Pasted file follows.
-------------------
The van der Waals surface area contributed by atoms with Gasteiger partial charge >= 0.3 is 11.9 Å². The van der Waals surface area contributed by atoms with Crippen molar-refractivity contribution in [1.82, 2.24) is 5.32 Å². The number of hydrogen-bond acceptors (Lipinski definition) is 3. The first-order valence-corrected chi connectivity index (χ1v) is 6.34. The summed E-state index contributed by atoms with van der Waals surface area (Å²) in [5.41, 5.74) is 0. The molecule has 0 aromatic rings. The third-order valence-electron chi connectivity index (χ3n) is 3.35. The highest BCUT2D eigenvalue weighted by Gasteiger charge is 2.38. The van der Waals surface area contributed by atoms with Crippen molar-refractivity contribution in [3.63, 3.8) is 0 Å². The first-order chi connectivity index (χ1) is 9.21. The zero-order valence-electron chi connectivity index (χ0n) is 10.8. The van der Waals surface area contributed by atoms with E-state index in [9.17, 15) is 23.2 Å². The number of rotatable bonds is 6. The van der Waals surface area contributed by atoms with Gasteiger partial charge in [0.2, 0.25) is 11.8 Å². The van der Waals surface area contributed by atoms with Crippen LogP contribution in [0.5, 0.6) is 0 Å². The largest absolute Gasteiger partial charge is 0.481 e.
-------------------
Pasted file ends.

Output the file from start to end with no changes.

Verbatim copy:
The van der Waals surface area contributed by atoms with Gasteiger partial charge >= 0.3 is 11.9 Å². The van der Waals surface area contributed by atoms with Crippen molar-refractivity contribution in [1.82, 2.24) is 5.32 Å². The number of hydrogen-bond acceptors (Lipinski definition) is 3. The first-order valence-corrected chi connectivity index (χ1v) is 6.34. The summed E-state index contributed by atoms with van der Waals surface area (Å²) in [5.41, 5.74) is 0. The molecule has 0 aromatic rings. The third-order valence-electron chi connectivity index (χ3n) is 3.35. The highest BCUT2D eigenvalue weighted by Gasteiger charge is 2.38. The van der Waals surface area contributed by atoms with Crippen molar-refractivity contribution in [3.63, 3.8) is 0 Å². The first-order chi connectivity index (χ1) is 9.21. The zero-order valence-electron chi connectivity index (χ0n) is 10.8. The van der Waals surface area contributed by atoms with E-state index in [9.17, 15) is 23.2 Å². The number of rotatable bonds is 6. The van der Waals surface area contributed by atoms with Gasteiger partial charge in [0.2, 0.25) is 11.8 Å². The van der Waals surface area contributed by atoms with Crippen LogP contribution in [0.5, 0.6) is 0 Å². The largest absolute Gasteiger partial charge is 0.481 e.